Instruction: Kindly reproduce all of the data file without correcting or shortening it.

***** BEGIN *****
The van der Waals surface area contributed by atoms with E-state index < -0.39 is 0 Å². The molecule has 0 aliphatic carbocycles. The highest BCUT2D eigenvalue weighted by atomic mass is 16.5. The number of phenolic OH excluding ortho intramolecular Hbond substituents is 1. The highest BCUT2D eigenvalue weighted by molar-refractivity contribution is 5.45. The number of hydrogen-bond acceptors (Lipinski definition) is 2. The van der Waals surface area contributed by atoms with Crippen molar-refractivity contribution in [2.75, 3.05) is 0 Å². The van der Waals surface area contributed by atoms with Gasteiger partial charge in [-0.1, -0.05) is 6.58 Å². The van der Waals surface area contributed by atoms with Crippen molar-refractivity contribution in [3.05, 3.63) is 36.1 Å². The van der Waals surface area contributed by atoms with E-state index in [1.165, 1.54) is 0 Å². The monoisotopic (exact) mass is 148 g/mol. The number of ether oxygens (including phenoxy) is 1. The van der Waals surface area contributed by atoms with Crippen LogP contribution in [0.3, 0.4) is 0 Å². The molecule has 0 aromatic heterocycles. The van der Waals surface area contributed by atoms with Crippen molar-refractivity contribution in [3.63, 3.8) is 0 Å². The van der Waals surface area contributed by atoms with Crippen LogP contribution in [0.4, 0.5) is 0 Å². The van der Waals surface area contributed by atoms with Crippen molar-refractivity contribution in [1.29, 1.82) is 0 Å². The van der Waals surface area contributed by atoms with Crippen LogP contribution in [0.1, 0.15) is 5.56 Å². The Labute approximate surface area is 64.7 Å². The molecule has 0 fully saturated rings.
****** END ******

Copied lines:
The van der Waals surface area contributed by atoms with E-state index < -0.39 is 0 Å². The molecule has 0 aliphatic carbocycles. The highest BCUT2D eigenvalue weighted by atomic mass is 16.5. The number of phenolic OH excluding ortho intramolecular Hbond substituents is 1. The highest BCUT2D eigenvalue weighted by molar-refractivity contribution is 5.45. The number of hydrogen-bond acceptors (Lipinski definition) is 2. The van der Waals surface area contributed by atoms with Crippen molar-refractivity contribution in [2.75, 3.05) is 0 Å². The van der Waals surface area contributed by atoms with Gasteiger partial charge in [-0.1, -0.05) is 6.58 Å². The van der Waals surface area contributed by atoms with Crippen molar-refractivity contribution in [3.05, 3.63) is 36.1 Å². The van der Waals surface area contributed by atoms with E-state index in [1.165, 1.54) is 0 Å². The monoisotopic (exact) mass is 148 g/mol. The number of ether oxygens (including phenoxy) is 1. The van der Waals surface area contributed by atoms with Crippen LogP contribution in [0.3, 0.4) is 0 Å². The molecule has 0 aromatic heterocycles. The van der Waals surface area contributed by atoms with Crippen molar-refractivity contribution in [3.63, 3.8) is 0 Å². The van der Waals surface area contributed by atoms with Crippen LogP contribution in [0.4, 0.5) is 0 Å². The van der Waals surface area contributed by atoms with Crippen molar-refractivity contribution in [1.29, 1.82) is 0 Å². The van der Waals surface area contributed by atoms with Crippen LogP contribution in [0.1, 0.15) is 5.56 Å². The Labute approximate surface area is 64.7 Å². The molecule has 0 fully saturated rings.